Last Updated Jun 28, 2011 5:26 PM EDT
- Plenty of capital?
- A comprehensive business plan?
- A solid market analysis?
- Great employees?
Entrepreneurs must embrace belief and ignore self-doubts: Feelings that we aren't smart enough, dedicated enough, adaptable enough... or simply that, in spite of our best intentions and best efforts, we cannot and will not succeed.
As BNET colleague Mark Henricks points out, the small business failure rate is not as high as it appears, but the odds are still definitely against us. Family and friends tend to shoot multiple holes in our ideas -- not because they want to bring us down, but because they worry about us and don't want to see us fail. Few people say, "Great idea -- go for it!" That's not how most people are wired; most -- myself included -- are a lot better at playing devil's advocate than cheerleader.
Are you an irrationally optimistic entrepreneur? I hope so. You need to be. Not just because the odds are stacked against entrepreneurial success, but because irrational optimism helps you succeed in ways capital, business plans, and marketing savvy cannot.
You can of course take irrational optimism too far... but then again, maybe not. Think about sports: Sports is the ultimate zero-sum game. (Fortunately business, unlike sports, isn't a zero-sum game.) Only one individual or one team can win, but all athletes enter competition thinking they will win.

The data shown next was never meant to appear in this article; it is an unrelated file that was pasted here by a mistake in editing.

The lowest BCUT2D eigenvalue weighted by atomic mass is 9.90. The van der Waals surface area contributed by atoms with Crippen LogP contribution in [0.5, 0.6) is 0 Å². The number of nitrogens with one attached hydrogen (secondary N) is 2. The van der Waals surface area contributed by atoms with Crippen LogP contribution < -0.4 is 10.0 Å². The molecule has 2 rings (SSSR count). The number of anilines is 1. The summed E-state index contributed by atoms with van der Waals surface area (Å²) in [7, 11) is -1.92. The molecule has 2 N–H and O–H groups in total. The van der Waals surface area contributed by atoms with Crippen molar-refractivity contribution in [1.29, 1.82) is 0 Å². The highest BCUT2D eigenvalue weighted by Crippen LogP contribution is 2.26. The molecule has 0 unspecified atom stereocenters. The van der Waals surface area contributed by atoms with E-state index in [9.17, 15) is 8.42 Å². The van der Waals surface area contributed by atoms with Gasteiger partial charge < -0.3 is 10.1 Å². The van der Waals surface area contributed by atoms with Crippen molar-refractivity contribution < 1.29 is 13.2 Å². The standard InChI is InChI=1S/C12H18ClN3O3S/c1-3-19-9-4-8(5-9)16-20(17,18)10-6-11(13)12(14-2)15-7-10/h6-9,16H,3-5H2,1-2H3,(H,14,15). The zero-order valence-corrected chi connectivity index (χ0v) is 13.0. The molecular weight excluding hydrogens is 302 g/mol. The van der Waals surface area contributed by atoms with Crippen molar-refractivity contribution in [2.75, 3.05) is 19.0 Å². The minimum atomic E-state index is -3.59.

If they don't believe they can win, they've already lost. (Same goes for you.)
Is total self-belief irrational? Certainly. Is it a requirement for athletic success? Absolutely. Great athletes push aside doubt and disbelief.
So do great entrepreneurs. If you listen to others you'll never start a business, never expand, never work and struggle and overcome -- and never succeed. If you don't believe in yourself, however irrationally, you will not succeed. Although no amount of self-belief is enough to ensure success, the smallest bit of doubt can ruin your chances.
In Matthew Syed's excellent book Bounce (an outstanding read on the science of success), he quotes Arsenal manager Arsene Wenger, one of the most successful football (soccer) coaches in the English Premier League, on how athletes must approach competition:
"To perform to your maximum you have to teach yourself to believe with an intensity that goes way beyond logical justification. No top performer has lacked this capacity for irrational optimism; no sportsman has played to his potential without the ability to remove doubt from his mind."The same goes for entrepreneurs. Be savvy, be logical, be rational and calculating and never stop improving your skills -- but most importantly, be irrationally optimistic.
Belief in yourself will take you to places business plans and market analyses never will.
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